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is it true that Rails depend on cookies? It seems that flash is a part of session, and session uses cookies... so when i disable cookie in Firefox, a Rails app that was working shows

[error] ActionController::InvalidAuthenticityToken

so is it true that for a RoR app to work, cookies are mandatory?

Update: or, to make the Rails app work again, what is the simplest way? (and if it is one server only (Apache running mod_rails), then is it easier?)

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2 Answers 2

up vote 5 down vote accepted

They are not mandatory, but there are some things you can't do without cookies. You can turn the authenticity tokens off as described here.

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Which things you can't do in your experience? Because I am now implementing a cookieless Rails app and I can't get flash to work, see: stackoverflow.com/questions/11458283/… –  Darmen Jul 13 '12 at 10:40

It's not mandatory to use cookies, but it is the rails default from 2.x up. Using cookies serves as a simple solution to some more difficult problems that arise when you try to store cookies in memory on multiple servers (and you get into things like sticky sessions, losing user data etc).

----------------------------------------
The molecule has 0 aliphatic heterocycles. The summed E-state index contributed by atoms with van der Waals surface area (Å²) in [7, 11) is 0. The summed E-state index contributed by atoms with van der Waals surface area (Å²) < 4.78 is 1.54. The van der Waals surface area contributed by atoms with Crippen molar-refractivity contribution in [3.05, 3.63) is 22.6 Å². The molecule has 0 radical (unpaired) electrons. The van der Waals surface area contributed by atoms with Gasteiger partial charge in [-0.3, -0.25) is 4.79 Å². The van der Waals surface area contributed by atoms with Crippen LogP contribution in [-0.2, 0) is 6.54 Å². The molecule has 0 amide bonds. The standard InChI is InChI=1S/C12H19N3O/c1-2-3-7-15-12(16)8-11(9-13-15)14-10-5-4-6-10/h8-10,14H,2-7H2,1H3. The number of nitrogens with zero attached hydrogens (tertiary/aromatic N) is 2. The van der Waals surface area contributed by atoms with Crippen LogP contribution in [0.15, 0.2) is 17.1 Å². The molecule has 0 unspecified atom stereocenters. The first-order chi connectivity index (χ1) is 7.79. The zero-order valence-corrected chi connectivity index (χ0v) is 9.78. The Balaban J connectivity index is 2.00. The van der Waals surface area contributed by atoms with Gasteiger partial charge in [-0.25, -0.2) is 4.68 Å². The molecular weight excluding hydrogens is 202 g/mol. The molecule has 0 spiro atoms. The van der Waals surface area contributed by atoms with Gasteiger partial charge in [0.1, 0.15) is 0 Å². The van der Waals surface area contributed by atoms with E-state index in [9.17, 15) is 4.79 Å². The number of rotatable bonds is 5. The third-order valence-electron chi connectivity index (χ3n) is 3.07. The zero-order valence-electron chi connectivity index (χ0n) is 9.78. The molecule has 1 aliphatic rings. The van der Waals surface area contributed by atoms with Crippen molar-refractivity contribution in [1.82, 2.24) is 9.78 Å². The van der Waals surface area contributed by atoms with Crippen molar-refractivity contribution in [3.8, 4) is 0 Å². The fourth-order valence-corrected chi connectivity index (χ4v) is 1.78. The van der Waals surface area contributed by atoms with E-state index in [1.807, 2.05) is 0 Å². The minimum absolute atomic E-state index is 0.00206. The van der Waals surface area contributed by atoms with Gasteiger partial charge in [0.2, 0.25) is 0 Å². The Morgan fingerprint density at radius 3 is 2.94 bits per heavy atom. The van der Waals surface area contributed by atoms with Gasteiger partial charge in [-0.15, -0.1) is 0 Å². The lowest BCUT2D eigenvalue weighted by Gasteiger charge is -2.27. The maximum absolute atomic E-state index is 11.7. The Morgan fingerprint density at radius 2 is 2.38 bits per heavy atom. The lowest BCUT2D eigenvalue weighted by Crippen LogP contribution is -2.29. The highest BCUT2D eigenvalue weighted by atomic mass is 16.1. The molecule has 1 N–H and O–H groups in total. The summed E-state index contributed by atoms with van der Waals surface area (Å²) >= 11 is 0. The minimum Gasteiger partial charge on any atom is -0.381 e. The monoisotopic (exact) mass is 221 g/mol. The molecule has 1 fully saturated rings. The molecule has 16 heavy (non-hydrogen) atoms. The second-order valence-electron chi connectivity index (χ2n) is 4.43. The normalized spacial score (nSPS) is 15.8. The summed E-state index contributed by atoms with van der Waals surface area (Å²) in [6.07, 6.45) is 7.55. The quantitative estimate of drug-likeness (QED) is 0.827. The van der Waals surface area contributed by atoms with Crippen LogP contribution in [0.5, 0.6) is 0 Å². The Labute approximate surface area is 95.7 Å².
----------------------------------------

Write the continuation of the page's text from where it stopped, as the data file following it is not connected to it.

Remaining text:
You can set where rails stores your session data; that is the flash and anything that's associated with the specific user. In environment.rb you can configure where you store your sessions using the *config.action_controller.session_store*. The options for this are: *:cookie_store, :active_record_store, :p_store, :drb_store, :mem_cache_store, or :memory_store*.

cookie_store is the default, if you comment the option out or remove it from environemnt.rb. It's also the most versatile. If you have multiple servers, one request for a user might come into one server, and the next request might come into a different server. In this situation, you couldn't use memory_store, as the 2nd server wouldn't know anything about the current user.

By storing session information in an encrypted cookie, there is less load on the server to store this information. The only downside is that each request to the server needs to pass the cookie (usually <1k), but it's not a noticeable difference in anything I've ever experienced.

:cookie_store, :mem_cache_store and :active_record_store are the most commonly used ones.

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